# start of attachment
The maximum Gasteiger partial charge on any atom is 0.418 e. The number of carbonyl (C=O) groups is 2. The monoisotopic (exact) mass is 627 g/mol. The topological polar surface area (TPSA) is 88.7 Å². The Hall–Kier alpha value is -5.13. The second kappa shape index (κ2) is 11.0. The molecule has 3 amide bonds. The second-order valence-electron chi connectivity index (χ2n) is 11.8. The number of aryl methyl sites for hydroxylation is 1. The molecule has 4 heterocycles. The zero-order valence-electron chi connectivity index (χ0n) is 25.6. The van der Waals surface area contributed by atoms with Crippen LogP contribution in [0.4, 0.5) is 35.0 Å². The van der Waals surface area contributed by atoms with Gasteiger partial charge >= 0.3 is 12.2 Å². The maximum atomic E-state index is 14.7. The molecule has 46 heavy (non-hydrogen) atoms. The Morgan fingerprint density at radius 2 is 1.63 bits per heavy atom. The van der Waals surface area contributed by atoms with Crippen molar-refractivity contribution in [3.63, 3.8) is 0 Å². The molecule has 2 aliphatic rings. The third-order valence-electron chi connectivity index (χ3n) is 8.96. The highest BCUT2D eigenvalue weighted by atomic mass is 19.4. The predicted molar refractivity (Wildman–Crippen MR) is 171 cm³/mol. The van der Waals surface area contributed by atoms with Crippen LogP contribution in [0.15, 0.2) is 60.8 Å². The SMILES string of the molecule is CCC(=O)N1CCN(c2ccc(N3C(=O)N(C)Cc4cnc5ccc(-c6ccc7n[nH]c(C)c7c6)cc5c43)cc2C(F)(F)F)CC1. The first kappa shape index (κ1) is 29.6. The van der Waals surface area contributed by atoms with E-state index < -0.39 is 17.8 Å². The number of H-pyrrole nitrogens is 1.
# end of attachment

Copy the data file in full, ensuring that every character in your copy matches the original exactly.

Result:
The maximum Gasteiger partial charge on any atom is 0.418 e. The number of carbonyl (C=O) groups is 2. The monoisotopic (exact) mass is 627 g/mol. The topological polar surface area (TPSA) is 88.7 Å². The Hall–Kier alpha value is -5.13. The second kappa shape index (κ2) is 11.0. The molecule has 3 amide bonds. The second-order valence-electron chi connectivity index (χ2n) is 11.8. The number of aryl methyl sites for hydroxylation is 1. The molecule has 4 heterocycles. The zero-order valence-electron chi connectivity index (χ0n) is 25.6. The van der Waals surface area contributed by atoms with Crippen LogP contribution in [0.4, 0.5) is 35.0 Å². The van der Waals surface area contributed by atoms with Gasteiger partial charge >= 0.3 is 12.2 Å². The maximum atomic E-state index is 14.7. The molecule has 46 heavy (non-hydrogen) atoms. The Morgan fingerprint density at radius 2 is 1.63 bits per heavy atom. The van der Waals surface area contributed by atoms with Crippen molar-refractivity contribution in [3.63, 3.8) is 0 Å². The molecule has 2 aliphatic rings. The third-order valence-electron chi connectivity index (χ3n) is 8.96. The highest BCUT2D eigenvalue weighted by atomic mass is 19.4. The predicted molar refractivity (Wildman–Crippen MR) is 171 cm³/mol. The van der Waals surface area contributed by atoms with Crippen LogP contribution in [0.15, 0.2) is 60.8 Å². The SMILES string of the molecule is CCC(=O)N1CCN(c2ccc(N3C(=O)N(C)Cc4cnc5ccc(-c6ccc7n[nH]c(C)c7c6)cc5c43)cc2C(F)(F)F)CC1. The first kappa shape index (κ1) is 29.6. The van der Waals surface area contributed by atoms with E-state index < -0.39 is 17.8 Å². The number of H-pyrrole nitrogens is 1.